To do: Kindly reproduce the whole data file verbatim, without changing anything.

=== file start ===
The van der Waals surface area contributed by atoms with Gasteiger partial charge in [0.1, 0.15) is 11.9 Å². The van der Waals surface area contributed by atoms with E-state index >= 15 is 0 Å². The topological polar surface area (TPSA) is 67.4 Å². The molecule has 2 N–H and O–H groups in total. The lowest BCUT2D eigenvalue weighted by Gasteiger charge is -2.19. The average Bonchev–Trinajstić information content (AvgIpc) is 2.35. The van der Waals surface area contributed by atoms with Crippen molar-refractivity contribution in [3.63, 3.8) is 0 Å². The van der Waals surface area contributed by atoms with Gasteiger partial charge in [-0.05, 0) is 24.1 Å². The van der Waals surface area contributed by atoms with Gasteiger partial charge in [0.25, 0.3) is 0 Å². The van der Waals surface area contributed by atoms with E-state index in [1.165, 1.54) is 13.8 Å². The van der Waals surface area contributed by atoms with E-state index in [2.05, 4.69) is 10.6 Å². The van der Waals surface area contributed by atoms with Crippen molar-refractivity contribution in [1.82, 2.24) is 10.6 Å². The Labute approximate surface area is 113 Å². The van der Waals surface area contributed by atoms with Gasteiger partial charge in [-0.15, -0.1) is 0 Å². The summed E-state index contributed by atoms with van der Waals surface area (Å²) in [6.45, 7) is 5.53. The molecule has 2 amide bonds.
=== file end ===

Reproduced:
The van der Waals surface area contributed by atoms with Gasteiger partial charge in [0.1, 0.15) is 11.9 Å². The van der Waals surface area contributed by atoms with E-state index >= 15 is 0 Å². The topological polar surface area (TPSA) is 67.4 Å². The molecule has 2 N–H and O–H groups in total. The lowest BCUT2D eigenvalue weighted by Gasteiger charge is -2.19. The average Bonchev–Trinajstić information content (AvgIpc) is 2.35. The van der Waals surface area contributed by atoms with Crippen molar-refractivity contribution in [3.63, 3.8) is 0 Å². The van der Waals surface area contributed by atoms with Gasteiger partial charge in [-0.05, 0) is 24.1 Å². The van der Waals surface area contributed by atoms with Gasteiger partial charge in [0.25, 0.3) is 0 Å². The van der Waals surface area contributed by atoms with E-state index in [1.165, 1.54) is 13.8 Å². The van der Waals surface area contributed by atoms with E-state index in [2.05, 4.69) is 10.6 Å². The van der Waals surface area contributed by atoms with Crippen molar-refractivity contribution in [1.82, 2.24) is 10.6 Å². The Labute approximate surface area is 113 Å². The van der Waals surface area contributed by atoms with Gasteiger partial charge in [-0.15, -0.1) is 0 Å². The summed E-state index contributed by atoms with van der Waals surface area (Å²) in [6.45, 7) is 5.53. The molecule has 2 amide bonds.